Another 48 Hrs.

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For other uses, see 48 Hours.
Another 48 Hrs.
Another forty eight hours.jpg
Theatrical release poster
Directed by Walter Hill
Produced by
Screenplay by
Story by Fred Braughton
Based on Characters by
Roger Spottiswoode
Walter Hill
Larry Gross
Steven E. de Souza
Starring
Music by James Horner
Cinematography Matthew F. Leonetti
Edited by
  • Donn Aron
  • Carmel Davies
  • Freeman A. Davies
  • Tim Ryder
Production
company
Eddie Murphy Productions
Distributed by Paramount Pictures
Release date
  • June 8, 1990 (1990-06-08)
Running time
93 minutes
Country United States
Language English
Budget $50 million[1]
Box office $153.5 million[2]

Another 48 Hrs. is a 1990 American action-comedy film,[3] directed by Walter Hill and stars Eddie Murphy, Nick Nolte, Brion James, Andrew Divoff, and Ed O'Ross. It is the sequel to the 1982 film 48 Hrs. Nolte reprises his role as San Francisco police officer Jack Cates, who has 48 hours to clear his name from a manslaughter charge. To do so, he again needs the help of Reggie Hammond (Murphy), who is a newly released convict. At the same time, a mastermind known only as the Iceman has hired a biker gang to kill Reggie.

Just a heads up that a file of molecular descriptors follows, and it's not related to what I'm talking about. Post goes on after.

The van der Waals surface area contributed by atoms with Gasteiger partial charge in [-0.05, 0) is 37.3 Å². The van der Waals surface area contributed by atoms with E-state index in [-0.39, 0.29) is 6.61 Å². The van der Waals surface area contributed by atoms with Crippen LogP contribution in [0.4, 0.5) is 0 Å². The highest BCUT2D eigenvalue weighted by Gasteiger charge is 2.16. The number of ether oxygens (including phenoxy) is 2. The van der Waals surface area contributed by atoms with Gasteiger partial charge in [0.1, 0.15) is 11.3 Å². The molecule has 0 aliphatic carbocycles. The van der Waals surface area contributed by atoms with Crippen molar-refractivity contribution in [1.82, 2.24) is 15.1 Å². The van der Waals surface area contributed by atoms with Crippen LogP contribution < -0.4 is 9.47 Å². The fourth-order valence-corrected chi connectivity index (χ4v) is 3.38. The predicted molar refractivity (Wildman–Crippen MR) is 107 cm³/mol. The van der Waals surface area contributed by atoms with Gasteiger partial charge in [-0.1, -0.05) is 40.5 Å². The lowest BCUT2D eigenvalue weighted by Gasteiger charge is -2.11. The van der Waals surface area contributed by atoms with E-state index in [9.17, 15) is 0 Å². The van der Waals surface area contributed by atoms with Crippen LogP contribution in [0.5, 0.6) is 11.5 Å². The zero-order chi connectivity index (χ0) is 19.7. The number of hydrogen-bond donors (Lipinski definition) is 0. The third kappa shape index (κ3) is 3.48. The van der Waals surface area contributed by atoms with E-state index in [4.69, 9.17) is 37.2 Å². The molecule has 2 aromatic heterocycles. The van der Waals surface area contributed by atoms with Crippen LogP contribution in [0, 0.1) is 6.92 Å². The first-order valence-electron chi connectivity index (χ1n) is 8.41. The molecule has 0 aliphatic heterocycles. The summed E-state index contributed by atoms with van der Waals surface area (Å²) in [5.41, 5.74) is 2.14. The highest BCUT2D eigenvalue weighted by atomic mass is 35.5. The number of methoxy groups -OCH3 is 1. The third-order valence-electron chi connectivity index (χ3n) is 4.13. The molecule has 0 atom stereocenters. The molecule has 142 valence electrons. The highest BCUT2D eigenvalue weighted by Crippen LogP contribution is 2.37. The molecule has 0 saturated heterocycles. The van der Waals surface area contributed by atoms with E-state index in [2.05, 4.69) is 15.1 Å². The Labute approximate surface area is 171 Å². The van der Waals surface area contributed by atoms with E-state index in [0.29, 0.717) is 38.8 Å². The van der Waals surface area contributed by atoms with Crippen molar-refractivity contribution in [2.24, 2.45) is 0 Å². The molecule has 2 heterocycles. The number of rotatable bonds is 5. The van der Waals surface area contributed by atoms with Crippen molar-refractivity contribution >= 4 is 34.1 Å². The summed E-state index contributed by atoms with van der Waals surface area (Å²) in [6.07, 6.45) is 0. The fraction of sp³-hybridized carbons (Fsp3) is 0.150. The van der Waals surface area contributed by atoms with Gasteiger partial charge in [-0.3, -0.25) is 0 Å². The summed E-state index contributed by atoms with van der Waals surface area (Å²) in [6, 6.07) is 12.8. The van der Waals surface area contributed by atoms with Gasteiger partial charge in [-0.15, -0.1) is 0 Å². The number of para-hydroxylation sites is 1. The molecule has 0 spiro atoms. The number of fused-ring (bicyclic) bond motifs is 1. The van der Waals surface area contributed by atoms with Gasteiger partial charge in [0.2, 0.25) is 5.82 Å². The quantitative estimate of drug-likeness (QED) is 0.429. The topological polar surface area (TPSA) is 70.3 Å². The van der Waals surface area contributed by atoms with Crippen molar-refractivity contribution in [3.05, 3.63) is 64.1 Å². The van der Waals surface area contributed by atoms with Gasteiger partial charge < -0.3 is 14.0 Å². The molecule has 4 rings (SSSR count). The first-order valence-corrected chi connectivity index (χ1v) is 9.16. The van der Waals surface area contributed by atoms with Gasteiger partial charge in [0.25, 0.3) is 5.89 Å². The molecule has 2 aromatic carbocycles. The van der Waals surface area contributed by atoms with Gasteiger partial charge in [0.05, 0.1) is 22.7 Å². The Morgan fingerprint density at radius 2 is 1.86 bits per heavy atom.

Plot[edit]

Veteran San Francisco police officer Jack Cates has been after "the Iceman"—a drug dealer operating in the city—for the past four years. At the Hunter's Point Raceway, Jack confronts Tyrone Burroughs and Arthur Brock. Jack kills Brock, while Burroughs escapes. Despite killing Brock in self-defense, Jack is now under investigation, as Brock's gun cannot be found at the scene. Blake Wilson, the head of the Internal Affairs division, becomes determined to prosecute Jack on a third-degree manslaughter charge. Jack finds a picture that proves that the Iceman has put a price on the head of Reggie Hammond, who is scheduled to be released from prison the next day.

Reggie has completed his prison term for robbing a payroll (a crime for which he claims complete innocence), and is scheduled to be released. Jack tries to convince Reggie to help him clear his name and find the Iceman. Reggie requests that Jack gives him the $500,000 that Jack has been holding on to for him. Jack refuses to give Reggie the money unless Reggie helps him. After the bus transporting Reggie is attacked by two bikers and Jack gets shot, Jack forces Reggie to help him by having the hospital release Reggie into his custody. Reggie recognizes one of the two bikers as Richard "Cherry" Ganz, the brother of Albert Ganz, the escaped convict Jack killed years earlier. Cherry and his partner Willie Hickok are the hitmen who have been hired to kill Reggie. Burroughs, who works for the Iceman, was trying to hire Brock as insurance, just in case Cherry and Hickok failed. When the Iceman murders Cherry and Hickok's primary contact man, Malcolm Price, Cherry kills Burroughs, after the latter reveals himself to be an associate for the Iceman.